This is the latest installment of the DTC Briefing, a weekly Modern Retail+ column about the biggest challenges and trends facing the volatile direct-to-consumer startup world. More from the series →
This is the latest installment of the DTC Briefing, a weekly Modern Retail column about the biggest challenges and trends facing the volatile direct-to-consumer startup world. To receive it in your inbox every week, sign up here.
The holiday pop-up is back.
For the past two years, holiday pop-ups have been scrapped entirely, or were a much more muted affair. After 2020 was marked by stay-at-home orders, 2021 saw the outbreak of the Covid Omicron variant, which interrupted many events in December.
This year, the coast is clear for physical shopping, and direct-to-consumer brands are bringing back experiential pop-ups to drive holiday purchases. Younger brands that experienced record e-commerce growth during the pandemic are now laser-focused on reaching more new customers in person, especially during the all-important holiday season. Now that people have fewer concerns about shopping in-person, more startups are hosting pop-ups this year that are centered around events or experiences encouraging people to linger.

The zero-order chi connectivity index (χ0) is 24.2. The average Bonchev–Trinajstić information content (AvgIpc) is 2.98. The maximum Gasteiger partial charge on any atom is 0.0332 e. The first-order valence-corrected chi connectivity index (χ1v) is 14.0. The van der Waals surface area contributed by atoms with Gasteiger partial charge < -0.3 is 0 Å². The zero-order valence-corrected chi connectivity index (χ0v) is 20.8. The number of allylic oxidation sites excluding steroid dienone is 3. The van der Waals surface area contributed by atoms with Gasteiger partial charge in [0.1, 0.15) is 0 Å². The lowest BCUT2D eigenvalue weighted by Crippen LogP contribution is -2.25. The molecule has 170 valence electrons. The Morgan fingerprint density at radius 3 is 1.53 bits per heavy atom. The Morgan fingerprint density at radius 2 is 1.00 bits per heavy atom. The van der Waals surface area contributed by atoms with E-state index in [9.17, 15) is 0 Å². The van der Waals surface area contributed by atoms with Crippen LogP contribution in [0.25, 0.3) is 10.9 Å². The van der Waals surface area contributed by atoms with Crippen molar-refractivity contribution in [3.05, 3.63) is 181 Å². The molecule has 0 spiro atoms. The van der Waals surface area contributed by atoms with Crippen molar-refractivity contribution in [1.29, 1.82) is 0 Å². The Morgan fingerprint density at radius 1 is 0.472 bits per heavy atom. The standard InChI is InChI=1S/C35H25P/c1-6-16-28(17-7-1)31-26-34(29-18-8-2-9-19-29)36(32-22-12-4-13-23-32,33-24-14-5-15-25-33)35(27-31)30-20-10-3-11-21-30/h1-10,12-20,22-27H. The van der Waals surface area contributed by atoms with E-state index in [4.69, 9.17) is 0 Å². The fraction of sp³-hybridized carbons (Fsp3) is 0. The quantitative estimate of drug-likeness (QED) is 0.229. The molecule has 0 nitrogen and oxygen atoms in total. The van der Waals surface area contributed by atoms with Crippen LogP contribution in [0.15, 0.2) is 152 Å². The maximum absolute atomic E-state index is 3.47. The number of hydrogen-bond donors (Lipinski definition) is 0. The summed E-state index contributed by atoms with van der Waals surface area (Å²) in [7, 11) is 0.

Spice brand Diaspora Co. is one such startup that experienced breakout growth during the pandemic’s at-home cooking boom, and in turn is embracing the pop-up this holiday season. The DTC brand has seen sales grow over 20x since 2019, according to founder Sana Javeri Kadri.
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Now, Diaspora is ready to get back to in-person events with a pop-up inspired by Indian spice markets. The pop-up is being hosted inside a Counter Culture Coffee location, in New York’s Soho neighborhood, and will run from Dec. 3 to Dec. 18. Diaspora will be hosting multiple events throughout the pop-ups duration, including a South Asian fashion night featuring a number of independent designers. Other vendors doing activations during Diaspora Co.’s pop-up include East Fork pottery and Malai Ice Cream.